By Ginny Chandoha
Over the years various food groups have fallen in disfavor, with eggs being vilified for their cholesterol content.
But cholesterol is a complex molecule that is made in, and recycled by the liver. It is a fatty, waxy substance our body needs to line the membranes of every cell, and the sterol in cholesterol is a precursor for the manufacture of steroids.
We also derive cholesterol from our diet, but did you know that there are different size cholesterol molecules or why that makes a difference? It is the small cholesterol molecules found in processed, non-whole foods that clog our arteries, while cholesterol from whole foods such as eggs are large molecule and easily pass through the bloodstream to our liver.
Stress is another cause for an increase in cholesterol production, therefore it makes sense that eggs from happy, organically raised, free range chickens test lower in cholesterol content than those that are factory farmed.
Eggs have been an important whole food since humans first discovered they were edible. Here’s why:
• Eggshell – The shell of an egg is 95% calcium bicarbonate which is the most bioavailable form of calcium the body needs and can utilize immediately.
• Membrane – The eggshell membrane contains many bioavailable substances that our body needs including:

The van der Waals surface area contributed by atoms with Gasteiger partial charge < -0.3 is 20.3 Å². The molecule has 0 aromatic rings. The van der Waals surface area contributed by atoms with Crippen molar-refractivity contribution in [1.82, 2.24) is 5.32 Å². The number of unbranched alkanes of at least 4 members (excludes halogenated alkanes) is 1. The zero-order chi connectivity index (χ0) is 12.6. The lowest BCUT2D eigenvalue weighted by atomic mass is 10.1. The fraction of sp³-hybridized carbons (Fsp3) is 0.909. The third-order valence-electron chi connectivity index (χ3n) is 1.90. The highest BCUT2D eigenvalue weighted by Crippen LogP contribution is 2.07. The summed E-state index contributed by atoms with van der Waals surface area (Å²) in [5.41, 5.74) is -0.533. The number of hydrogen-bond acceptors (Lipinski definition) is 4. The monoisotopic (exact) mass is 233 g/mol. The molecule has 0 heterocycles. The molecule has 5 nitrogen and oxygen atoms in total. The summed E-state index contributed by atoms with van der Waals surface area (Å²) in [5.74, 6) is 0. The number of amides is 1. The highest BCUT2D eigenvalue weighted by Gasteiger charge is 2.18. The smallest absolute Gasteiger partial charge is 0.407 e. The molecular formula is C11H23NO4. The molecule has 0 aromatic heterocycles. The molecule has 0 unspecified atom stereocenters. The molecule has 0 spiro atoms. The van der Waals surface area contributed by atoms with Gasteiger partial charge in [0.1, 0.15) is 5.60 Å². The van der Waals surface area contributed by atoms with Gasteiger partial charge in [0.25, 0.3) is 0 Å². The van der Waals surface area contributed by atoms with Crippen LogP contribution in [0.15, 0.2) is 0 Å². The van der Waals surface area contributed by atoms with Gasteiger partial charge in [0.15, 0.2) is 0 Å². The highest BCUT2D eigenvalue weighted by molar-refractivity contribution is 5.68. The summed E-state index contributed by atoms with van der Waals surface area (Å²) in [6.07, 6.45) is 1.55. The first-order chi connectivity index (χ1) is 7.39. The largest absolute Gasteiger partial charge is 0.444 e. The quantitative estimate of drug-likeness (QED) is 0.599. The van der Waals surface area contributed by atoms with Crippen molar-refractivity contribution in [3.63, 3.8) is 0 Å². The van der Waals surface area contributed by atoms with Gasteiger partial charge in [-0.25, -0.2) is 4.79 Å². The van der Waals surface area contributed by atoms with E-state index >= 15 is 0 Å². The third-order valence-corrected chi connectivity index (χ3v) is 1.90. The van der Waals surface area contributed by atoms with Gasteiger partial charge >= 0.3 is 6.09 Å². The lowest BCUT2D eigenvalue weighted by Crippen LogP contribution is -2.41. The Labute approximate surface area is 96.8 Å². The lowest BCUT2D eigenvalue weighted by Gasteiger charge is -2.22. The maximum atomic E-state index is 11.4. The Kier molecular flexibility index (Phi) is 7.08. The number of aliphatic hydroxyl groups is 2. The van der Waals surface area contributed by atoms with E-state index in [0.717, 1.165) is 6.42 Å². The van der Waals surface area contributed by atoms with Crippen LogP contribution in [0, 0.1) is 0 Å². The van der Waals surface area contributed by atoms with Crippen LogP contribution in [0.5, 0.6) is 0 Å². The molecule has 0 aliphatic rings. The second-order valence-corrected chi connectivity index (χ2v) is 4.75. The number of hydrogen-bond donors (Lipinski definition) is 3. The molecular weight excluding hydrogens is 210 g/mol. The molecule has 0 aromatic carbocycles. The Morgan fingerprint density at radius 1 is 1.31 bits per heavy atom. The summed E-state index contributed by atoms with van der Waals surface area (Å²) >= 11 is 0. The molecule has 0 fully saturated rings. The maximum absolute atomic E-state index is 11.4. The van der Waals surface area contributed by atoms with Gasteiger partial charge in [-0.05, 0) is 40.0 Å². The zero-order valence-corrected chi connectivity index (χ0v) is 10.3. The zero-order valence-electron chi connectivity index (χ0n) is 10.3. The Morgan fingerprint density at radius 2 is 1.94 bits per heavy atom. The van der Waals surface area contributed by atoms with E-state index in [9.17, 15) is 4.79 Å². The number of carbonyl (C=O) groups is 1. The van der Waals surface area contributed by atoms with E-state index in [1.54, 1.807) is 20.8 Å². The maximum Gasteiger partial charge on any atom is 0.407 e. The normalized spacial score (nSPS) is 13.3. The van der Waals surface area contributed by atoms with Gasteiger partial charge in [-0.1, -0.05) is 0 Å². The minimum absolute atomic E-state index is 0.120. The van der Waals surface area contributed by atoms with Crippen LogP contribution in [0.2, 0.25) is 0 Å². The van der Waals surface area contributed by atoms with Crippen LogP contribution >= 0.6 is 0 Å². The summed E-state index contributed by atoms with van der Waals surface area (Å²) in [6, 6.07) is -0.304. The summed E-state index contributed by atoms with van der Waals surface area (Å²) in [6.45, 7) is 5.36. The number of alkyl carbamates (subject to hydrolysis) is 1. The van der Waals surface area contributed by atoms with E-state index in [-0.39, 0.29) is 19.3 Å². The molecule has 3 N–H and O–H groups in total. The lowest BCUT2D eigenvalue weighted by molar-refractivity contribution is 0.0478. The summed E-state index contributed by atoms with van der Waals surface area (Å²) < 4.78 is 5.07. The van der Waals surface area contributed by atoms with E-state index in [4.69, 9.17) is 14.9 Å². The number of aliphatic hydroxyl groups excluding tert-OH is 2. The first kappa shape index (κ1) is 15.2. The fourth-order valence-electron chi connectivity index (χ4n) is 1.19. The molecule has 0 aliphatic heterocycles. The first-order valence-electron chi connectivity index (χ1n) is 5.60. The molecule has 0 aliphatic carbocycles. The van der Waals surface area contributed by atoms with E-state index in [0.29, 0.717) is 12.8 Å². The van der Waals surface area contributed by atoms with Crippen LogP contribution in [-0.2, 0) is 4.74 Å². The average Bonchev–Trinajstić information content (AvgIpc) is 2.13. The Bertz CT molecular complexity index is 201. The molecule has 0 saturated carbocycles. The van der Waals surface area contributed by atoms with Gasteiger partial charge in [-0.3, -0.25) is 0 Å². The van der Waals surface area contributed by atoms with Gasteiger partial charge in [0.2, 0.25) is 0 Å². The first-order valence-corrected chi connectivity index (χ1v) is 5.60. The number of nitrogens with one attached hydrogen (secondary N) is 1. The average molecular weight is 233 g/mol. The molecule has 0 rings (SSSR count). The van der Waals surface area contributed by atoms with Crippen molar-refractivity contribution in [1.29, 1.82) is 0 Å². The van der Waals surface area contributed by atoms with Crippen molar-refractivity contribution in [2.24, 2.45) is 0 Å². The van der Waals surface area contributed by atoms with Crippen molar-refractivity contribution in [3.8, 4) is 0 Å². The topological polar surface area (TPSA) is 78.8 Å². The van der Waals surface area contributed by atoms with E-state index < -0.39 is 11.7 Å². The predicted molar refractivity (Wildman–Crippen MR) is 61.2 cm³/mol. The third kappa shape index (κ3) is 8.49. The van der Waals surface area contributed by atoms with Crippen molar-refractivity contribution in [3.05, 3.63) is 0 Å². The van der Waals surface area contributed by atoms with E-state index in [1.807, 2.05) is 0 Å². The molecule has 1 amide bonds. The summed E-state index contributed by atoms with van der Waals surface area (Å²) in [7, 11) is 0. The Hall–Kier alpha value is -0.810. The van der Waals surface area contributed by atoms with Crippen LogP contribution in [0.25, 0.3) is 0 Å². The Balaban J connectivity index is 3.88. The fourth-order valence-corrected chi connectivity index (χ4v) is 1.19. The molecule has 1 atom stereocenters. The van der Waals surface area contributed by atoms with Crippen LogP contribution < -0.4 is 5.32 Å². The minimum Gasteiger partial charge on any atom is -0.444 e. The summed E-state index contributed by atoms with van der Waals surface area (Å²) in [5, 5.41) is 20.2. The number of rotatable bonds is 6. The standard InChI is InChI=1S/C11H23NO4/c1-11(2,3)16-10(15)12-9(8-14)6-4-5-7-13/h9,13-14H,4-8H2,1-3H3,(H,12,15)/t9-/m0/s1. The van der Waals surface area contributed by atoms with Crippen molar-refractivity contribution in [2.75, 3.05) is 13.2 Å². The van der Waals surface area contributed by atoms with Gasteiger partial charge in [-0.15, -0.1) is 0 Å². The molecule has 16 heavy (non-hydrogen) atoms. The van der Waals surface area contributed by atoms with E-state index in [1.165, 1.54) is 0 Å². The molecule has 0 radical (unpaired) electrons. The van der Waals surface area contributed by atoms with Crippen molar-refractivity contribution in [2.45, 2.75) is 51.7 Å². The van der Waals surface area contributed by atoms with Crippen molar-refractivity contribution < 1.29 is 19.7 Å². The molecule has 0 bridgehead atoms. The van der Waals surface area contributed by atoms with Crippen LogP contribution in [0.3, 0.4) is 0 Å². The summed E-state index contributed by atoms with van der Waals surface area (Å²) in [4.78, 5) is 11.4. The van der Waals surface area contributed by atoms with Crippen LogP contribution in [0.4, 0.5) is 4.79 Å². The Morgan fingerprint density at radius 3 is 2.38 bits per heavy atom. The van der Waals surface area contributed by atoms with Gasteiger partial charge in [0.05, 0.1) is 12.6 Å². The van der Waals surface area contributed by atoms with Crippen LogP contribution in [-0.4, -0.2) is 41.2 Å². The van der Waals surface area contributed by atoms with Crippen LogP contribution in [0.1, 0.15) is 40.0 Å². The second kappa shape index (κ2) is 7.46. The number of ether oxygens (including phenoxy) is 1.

- Collagen is a fibrous protein important for the strength and elasticity of cartilage and connective tissue
- Elastin gives tissue elastic tension so skin resumes its shape after stretching, and is a protein that is integral for cardiovascular, cartilage and spinal health
- Glycosaminoglycans (GAGs) are vital polysaccarides that are structural components of connective tissue, skeletal structure, and extracellular fluids. Glycosaminoglycans include glucosamine, chondroitin, and hyaluronic acid.
- Transforming Growth Factor-b is a protein that is crucial for immune function and cellular differentiation
- Desmosine and isodesmosine are amino acids that give elastin its elasticity
• Whole Egg – While the yolk is the most nutritious part, one whole egg contains:
- Vitamin D – as much as 41IU
- Calcium – a minimum of 24mg
- Protein – a minimum of 6 grams
- Biotin – a coenzyme known as Vitamin H and is integral in the support of healthy skin, nerves, digestive tract, metabolism, and cells
- Choline – is an essential nutrient for fetal brain development and maintaining brain cell membrane structure in adults, and is a key neuro-transmitter component. It is also a vital element in preventing birth defects
- Lutein from eggs is the most bioavailable source than from any other food group, and is an antioxidant important for eye health and prevention of macular degeneration
- Zeaxanthin – is another eye health antioxidant that works in tandem with lutein
- DHA and AA – Docosahexagenoic Acid (DHA) is an essential Omega-3 fatty acid that supports brain development and cell signaling. Arachidonic Acid (AA) is an Omega-6 fatty acid that supports brain health, and is a precursor to eicosanoids that are important components in immunity, blood clotting, and other vital functions
- Carotenoids – are powerful antioxidants
- Vitamins and Minerals – including Vitamins A, E, K, B12, B-complex, as well as trace minerals of Magnesium, Iron, Phosphorus, Potassium, Zinc, Manganese, and Selenium
How to Eat an Entire Egg
I used to eat my store-bought eggs over easy, scrambled, hard boiled, and raw, and throw away the shell. Now I consume every part of an organic egg. Let’s start with the outside and work our way in.